European Computer-Industry Research Centre GmbH "body" (ECRC) A joint research organisation founded in 1984 on the initiative of three major European manufacturers: {Bull} (France), {ICL} (UK) and {Siemens} (Germany). Its activities were intended to enhance the future competitive ability of the European {Information Technology} industry and thus complement the work of national and international bodies. The Centre is intended to be the breeding ground for those ideas, techniques and products which are essential for the future use of electronic information processing. The work of the Centre will focus on advanced information processing technology for the next generation of computers. ECRC is an independent company, owned equally by its shareholders. The formal interface between ECRC and its shareholders consists of two bodies: The Shareholders' Council, which approves the Centre's programmes and budgets and supervises their execution and the Scientific Advisory Board, which advises the Shareholders' Council in determining future research directions. There are many collaborations between ECRC and its shareholders' companies on specific projects (Technology Transfer, prospective studies etc). The Centre is staffed by highly qualified scientists drawn from different countries. Research staff are hired directly by ECRC, as well as some who come on assignment from the member companies, and others seconded from public research agencies and universities. Seminars are held which bring together specialists from the Centre and the member companies. ECRC's mission is to pursue research in fundamental areas of computer science. The aim is to develop the theory, methodologies and tools needed to build innovative computer applications. ECRC contributes actively to the international effort that is expanding the frontiers of knowledge in computer science. It plays an important role in bridging the gap between research and industry by striving to work at the highest academic level with a strong industrial focus. ECRC constitutes an opportunity in Europe for the best scientists and offers young researchers the possibility to mature in an environment which exposes them to both fundamental research and the process of delivering the results to industry. ECRC plays an important role in Europe and is involved in several European Community initiatives. It is regularly consulted by the Commission of the European Communities on strategic issues, such as the definition of future research plans, international co-operation and relationships between academia and industry. Address: ECRC GmbH, Arabellastrasse 17, D-81925 Munich, Germany. {(http://ecrc.de/)}. Telephone: +49 (89) 926 99 0. Fax: +49 (89) 926 99 170. (1994-12-01)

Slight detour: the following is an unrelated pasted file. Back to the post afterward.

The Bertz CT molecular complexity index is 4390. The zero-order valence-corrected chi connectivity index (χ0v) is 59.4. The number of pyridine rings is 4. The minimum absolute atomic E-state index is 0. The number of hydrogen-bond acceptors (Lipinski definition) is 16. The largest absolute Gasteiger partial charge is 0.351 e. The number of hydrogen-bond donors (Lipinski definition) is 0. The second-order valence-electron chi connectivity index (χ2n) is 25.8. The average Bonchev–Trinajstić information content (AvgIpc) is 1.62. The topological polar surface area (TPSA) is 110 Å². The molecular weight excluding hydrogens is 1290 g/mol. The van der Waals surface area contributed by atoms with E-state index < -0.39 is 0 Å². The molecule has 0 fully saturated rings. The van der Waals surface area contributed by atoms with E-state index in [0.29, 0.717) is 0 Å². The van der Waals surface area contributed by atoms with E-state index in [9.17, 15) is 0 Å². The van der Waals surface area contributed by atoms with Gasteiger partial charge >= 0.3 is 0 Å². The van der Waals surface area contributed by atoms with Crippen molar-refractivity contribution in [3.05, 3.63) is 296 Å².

FOundation for Research and Technology - Hellas "company" (FORTH) A small Greek software and research company associated with the Institute of Computer Science, Address: Science and Technology Park of Crete, Vassilika Vouton, P.O.Box 1385 GR 711 10 Heraklion, Crete, Greece. Telephone: +30 (81) 39 16 00, Fax: +30 (81) 39 16 01. (1997-04-12)